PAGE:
When you’re traveling to a foreign place, you’re forced to put your best judgement forward and make on the spot decisions, and this helps you grow mentally. Whether it’s using the metro for the first time, hopping onto your connecting flight, or attempting to communicate in a foreign language, you are forced to rely on your knowledge and instincts. Whatever it is you’re doing, these lessons help you learn to take life one uncertainty at a time. With every step, you’re growing as you weave your way through your voyage. You’ll become more aware of yourself, too. As you view yourself from a 3rd perspective, take notes about yourself as person- what qualities have you let go of since you’ve been gone? Have you improved in certain areas? Lacked?

Human connectedness

When you’re around people of different cultural dynamics, there’s a deep understanding of humanity’s connection that happens. The paradigm of human connectedness, or as Lifehack reports, synchronicity and serendipity, becomes very distinguished during travel. Humans are connected through energy. This connection will foster, and fill you with a new appreciation for life. Since traveling is a permissive experience, you’ll acknowledge a new zest for life with every new experience that comes your way.

A trust in your senses

When you’re in unfamiliar territory, you’ll be able to explore life with more of your senses. You will master the know of how to act, who to trust, where to go. Follow your gut, your spirit, and most importantly, your heart. Within you, you find the answers to help discover a new, unfamiliar world.

Finding your inner self

We’ve all heard stories of running away to find your inner self. When you’re out in a place where you’re forced to be you, it becomes much easier for the real you to emerge. There are no need for masks and façades when you’re traveling; You are not at home, you aren’t being judged by the community around you, and you can let the compulsion of showing off who the world perceives you to be, go.

Allowing this freedom to envelop you will help you discover more about who you are. Your problems will seem minute. Those demons you’ve been battling within you the past couple months? Gone. Just like that. When you’re traveling, you recognize how very interstitial your world, and diversities, really are. Issues that originally seemed unforgivable seem to melt away with every scenic adventure.

A well-deserved rest

Your brain, like the rest of your body, needs rest. With how busy we are nowadays, it’s very easy to skip practicing mindfulness and giving your brain a well-deserved break. When you travel, your mind is able to enjoy a restful period of less stress, new discoveries and develop a deeper mental/spiritual connection with your body. Travel reduces stress as well as, surprise surprise, depression. Studies have shown that travel and emotional health are linked. If you’ve found yourself in a funk lately, embarking on a new travel-adventure will surely help you climb your way out of it.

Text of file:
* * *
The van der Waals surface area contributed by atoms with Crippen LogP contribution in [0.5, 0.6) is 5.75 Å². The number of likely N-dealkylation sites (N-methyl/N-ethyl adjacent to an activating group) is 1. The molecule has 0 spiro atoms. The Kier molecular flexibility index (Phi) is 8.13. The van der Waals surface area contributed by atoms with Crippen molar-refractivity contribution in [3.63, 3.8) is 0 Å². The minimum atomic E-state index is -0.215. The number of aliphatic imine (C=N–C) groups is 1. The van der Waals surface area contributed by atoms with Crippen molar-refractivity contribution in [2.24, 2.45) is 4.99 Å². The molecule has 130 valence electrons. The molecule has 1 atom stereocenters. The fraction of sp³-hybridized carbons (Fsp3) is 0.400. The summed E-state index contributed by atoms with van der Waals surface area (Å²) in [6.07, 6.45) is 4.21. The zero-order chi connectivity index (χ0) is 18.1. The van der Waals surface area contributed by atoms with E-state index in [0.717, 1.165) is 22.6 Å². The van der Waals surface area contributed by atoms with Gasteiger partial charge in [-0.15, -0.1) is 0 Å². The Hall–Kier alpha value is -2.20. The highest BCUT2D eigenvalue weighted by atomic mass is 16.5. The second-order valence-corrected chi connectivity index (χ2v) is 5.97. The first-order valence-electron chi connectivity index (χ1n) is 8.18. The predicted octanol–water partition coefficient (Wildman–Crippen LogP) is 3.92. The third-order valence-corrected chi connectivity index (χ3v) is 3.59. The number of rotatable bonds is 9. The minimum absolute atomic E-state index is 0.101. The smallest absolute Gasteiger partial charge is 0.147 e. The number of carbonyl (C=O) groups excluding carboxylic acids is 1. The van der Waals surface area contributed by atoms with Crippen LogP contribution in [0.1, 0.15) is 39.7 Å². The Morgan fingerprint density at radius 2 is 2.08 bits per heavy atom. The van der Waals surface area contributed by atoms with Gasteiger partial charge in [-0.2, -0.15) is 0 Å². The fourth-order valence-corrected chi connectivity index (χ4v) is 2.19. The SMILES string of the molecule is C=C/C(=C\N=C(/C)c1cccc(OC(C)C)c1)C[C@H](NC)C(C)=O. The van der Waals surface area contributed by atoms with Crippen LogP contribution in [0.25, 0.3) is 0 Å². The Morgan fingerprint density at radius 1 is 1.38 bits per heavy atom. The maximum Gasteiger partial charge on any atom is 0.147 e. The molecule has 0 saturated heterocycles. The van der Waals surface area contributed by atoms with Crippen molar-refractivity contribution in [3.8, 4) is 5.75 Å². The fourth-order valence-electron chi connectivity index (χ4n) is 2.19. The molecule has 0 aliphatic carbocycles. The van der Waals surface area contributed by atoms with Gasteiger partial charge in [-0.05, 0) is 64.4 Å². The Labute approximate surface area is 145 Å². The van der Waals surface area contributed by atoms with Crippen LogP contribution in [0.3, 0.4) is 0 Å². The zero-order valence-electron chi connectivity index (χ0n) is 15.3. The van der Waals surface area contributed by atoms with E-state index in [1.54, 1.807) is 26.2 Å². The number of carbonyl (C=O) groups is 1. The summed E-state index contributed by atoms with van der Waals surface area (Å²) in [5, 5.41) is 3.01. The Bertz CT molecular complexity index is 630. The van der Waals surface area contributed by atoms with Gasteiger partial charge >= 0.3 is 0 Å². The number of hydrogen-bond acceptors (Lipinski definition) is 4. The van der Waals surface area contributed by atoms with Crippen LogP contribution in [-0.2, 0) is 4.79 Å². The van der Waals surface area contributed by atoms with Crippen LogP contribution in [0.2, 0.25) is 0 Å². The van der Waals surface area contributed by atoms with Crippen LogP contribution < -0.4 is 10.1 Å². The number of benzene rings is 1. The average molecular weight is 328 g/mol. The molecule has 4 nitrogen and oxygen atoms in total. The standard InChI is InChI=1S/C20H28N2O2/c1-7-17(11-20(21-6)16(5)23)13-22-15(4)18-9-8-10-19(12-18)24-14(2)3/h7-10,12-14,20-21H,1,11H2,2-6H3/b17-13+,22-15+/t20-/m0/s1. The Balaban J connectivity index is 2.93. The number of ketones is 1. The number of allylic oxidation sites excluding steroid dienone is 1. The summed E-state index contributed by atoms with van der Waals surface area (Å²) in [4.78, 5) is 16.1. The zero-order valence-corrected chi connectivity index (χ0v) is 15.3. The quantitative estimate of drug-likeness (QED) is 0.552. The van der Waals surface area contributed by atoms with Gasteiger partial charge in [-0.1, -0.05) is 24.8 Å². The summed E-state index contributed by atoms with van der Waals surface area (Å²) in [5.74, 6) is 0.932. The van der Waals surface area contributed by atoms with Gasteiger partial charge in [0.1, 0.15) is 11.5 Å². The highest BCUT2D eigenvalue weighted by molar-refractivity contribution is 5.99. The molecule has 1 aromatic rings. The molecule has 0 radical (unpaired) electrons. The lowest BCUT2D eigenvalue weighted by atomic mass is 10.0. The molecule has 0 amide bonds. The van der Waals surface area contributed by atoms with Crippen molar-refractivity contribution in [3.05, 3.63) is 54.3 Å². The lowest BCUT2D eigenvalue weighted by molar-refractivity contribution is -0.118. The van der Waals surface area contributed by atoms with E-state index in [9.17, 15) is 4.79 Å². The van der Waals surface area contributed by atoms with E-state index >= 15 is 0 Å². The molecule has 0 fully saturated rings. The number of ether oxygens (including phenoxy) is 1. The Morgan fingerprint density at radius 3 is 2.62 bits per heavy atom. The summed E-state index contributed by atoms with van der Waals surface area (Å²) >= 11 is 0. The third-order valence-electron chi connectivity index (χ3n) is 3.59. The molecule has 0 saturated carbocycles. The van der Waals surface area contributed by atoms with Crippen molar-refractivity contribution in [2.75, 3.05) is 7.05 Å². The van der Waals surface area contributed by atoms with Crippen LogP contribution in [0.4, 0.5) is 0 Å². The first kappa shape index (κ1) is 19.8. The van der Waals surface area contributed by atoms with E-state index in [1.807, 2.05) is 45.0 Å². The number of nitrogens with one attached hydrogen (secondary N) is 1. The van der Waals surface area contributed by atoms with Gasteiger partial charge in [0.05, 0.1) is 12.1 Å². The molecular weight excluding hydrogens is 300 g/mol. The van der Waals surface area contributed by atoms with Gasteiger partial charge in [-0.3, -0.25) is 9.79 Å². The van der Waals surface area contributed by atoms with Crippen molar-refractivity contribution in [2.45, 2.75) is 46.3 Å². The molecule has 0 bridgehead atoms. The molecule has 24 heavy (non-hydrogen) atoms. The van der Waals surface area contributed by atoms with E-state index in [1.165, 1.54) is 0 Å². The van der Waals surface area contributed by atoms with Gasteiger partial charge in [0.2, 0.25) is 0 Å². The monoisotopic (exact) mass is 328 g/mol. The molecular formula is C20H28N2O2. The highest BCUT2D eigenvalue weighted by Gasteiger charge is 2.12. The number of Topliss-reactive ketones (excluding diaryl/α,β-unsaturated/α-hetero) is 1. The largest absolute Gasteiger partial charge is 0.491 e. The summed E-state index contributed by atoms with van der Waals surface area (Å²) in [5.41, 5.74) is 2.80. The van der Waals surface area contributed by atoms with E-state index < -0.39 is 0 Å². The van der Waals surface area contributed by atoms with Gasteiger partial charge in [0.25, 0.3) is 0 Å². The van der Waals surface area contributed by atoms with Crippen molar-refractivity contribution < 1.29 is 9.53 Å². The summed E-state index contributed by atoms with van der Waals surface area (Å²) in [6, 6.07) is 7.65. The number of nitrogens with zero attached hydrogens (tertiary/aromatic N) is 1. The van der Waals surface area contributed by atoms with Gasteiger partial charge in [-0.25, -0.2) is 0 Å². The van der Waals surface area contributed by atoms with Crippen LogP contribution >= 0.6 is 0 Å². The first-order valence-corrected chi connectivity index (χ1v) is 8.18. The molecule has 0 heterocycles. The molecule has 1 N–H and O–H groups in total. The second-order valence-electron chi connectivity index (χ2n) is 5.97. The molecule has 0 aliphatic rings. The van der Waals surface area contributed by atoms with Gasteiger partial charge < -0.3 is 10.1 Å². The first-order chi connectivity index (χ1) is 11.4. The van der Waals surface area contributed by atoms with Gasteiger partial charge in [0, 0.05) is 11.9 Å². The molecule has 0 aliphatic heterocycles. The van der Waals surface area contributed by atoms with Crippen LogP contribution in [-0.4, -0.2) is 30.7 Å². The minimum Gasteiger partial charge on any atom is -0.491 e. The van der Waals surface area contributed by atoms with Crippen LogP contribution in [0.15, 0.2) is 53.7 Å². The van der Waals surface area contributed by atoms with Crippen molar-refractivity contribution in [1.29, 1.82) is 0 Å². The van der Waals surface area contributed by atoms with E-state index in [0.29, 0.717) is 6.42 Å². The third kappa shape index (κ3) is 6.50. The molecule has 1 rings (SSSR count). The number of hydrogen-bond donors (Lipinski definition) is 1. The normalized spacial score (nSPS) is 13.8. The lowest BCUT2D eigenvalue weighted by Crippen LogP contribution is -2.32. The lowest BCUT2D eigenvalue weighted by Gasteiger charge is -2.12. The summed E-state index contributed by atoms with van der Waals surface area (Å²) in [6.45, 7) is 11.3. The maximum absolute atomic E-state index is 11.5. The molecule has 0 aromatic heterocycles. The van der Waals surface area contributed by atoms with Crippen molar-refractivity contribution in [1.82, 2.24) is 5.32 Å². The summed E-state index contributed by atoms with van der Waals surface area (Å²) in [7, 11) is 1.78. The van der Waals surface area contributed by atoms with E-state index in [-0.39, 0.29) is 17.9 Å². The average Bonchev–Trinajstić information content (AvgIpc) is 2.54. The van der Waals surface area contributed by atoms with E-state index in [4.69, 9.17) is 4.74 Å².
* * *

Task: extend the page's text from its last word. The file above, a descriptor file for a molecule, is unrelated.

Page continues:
When you’re trying to find meaning in your life, travel can certainly help point you towards the right direction. On your journey you will recognize the things that are most important to you. Take the snapshots, taste the cake, wake up the extra hour; The more memories the better. When you look back at these moments you’ll find that there was a purpose for each and every one.

Life is made up of many little adventures, but it’s up to you to make the most out of your destinations.

This article was originally posted on my personal blog.

Originally posted 2017-10-28 20:38:27.

Continue Reading

Entertainment

A “Brief” History of LGBT Book Censorship

Published

on

A few weeks ago was banned book week, a time where we celebrate and fondly read, a little out of rebel instinct, such classic banned books as Catcher in the Rye and To Kill a Mockingbird. However, it is a good time to look at what books still get banned today. Yes, even in the Good Ol’ U.S.A we still ban books.

The trend in banned books in the 21st century is a little disturbing. According to the American Library Association (ALA) Top Ten List in 2016, half of the books on the top ten list, the top five to be exact, were challenged because of LGBT characters and mentioning trans characters. Books like This One Summer by Mariko Tamaki and “I am Jazz” by Jessica Herthel and Jazz Jenning.

This is not the first time that LGBT books and writers have been banned or challenged by the public, since the Renaissance. So, for LGBT history week, let’s take a look at some of the popular and extreme classes of LGBT censorship.

The Poetry of Sappho 570 BC (but censorship probably happened during the 14th century)

Oh, if you have not heard of Sappho my friends, you are in for a treat. Sappho was a Greek poet who lived on the island of Lesbos, which, fun fact, is where we get the term Lesbian, because her poetry was all about loving women, in every sense of the word. In her day, her work was extremely popular, being required reading for Greek Citizens and praised by Plato himself as the tenth Muse. It’s said that she wrote nine volumes of poetry. Unfortunately, most of that is lost, with only fragments and one full poem remaining.

So what happened?